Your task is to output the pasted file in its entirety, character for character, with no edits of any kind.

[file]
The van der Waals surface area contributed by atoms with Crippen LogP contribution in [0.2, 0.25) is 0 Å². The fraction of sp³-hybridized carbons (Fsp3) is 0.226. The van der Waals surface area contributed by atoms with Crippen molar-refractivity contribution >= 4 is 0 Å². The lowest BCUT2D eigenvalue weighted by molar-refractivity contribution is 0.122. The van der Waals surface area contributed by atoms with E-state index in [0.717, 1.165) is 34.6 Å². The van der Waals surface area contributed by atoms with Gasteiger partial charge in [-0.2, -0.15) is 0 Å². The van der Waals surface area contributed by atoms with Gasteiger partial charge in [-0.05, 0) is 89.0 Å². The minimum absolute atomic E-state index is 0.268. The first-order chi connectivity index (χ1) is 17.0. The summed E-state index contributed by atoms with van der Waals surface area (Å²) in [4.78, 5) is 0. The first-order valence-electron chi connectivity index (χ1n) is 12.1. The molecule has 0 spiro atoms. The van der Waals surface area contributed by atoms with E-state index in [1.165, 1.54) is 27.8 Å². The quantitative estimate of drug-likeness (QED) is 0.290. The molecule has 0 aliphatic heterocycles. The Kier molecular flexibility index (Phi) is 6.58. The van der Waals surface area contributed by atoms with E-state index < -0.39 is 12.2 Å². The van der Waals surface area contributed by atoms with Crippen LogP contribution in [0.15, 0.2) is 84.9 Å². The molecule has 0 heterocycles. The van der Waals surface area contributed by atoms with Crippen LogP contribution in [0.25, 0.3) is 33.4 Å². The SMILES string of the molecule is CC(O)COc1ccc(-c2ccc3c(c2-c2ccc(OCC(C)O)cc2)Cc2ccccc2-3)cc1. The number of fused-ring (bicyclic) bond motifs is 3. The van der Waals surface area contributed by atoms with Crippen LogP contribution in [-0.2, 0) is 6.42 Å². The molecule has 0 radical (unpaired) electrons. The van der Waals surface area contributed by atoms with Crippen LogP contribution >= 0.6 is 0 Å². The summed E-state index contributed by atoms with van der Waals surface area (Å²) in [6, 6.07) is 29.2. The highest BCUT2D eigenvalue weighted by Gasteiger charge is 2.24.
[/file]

The van der Waals surface area contributed by atoms with Crippen LogP contribution in [0.2, 0.25) is 0 Å². The fraction of sp³-hybridized carbons (Fsp3) is 0.226. The van der Waals surface area contributed by atoms with Crippen molar-refractivity contribution >= 4 is 0 Å². The lowest BCUT2D eigenvalue weighted by molar-refractivity contribution is 0.122. The van der Waals surface area contributed by atoms with E-state index in [0.717, 1.165) is 34.6 Å². The van der Waals surface area contributed by atoms with Gasteiger partial charge in [-0.2, -0.15) is 0 Å². The van der Waals surface area contributed by atoms with Gasteiger partial charge in [-0.05, 0) is 89.0 Å². The minimum absolute atomic E-state index is 0.268. The first-order chi connectivity index (χ1) is 17.0. The summed E-state index contributed by atoms with van der Waals surface area (Å²) in [4.78, 5) is 0. The first-order valence-electron chi connectivity index (χ1n) is 12.1. The molecule has 0 spiro atoms. The van der Waals surface area contributed by atoms with E-state index in [1.165, 1.54) is 27.8 Å². The quantitative estimate of drug-likeness (QED) is 0.290. The molecule has 0 aliphatic heterocycles. The Kier molecular flexibility index (Phi) is 6.58. The van der Waals surface area contributed by atoms with E-state index < -0.39 is 12.2 Å². The van der Waals surface area contributed by atoms with Crippen LogP contribution in [0.15, 0.2) is 84.9 Å². The molecule has 0 heterocycles. The van der Waals surface area contributed by atoms with Crippen LogP contribution in [0.25, 0.3) is 33.4 Å². The SMILES string of the molecule is CC(O)COc1ccc(-c2ccc3c(c2-c2ccc(OCC(C)O)cc2)Cc2ccccc2-3)cc1. The number of fused-ring (bicyclic) bond motifs is 3. The van der Waals surface area contributed by atoms with Crippen LogP contribution in [-0.2, 0) is 6.42 Å². The molecule has 0 radical (unpaired) electrons. The van der Waals surface area contributed by atoms with Crippen LogP contribution >= 0.6 is 0 Å². The summed E-state index contributed by atoms with van der Waals surface area (Å²) in [6, 6.07) is 29.2. The highest BCUT2D eigenvalue weighted by Gasteiger charge is 2.24.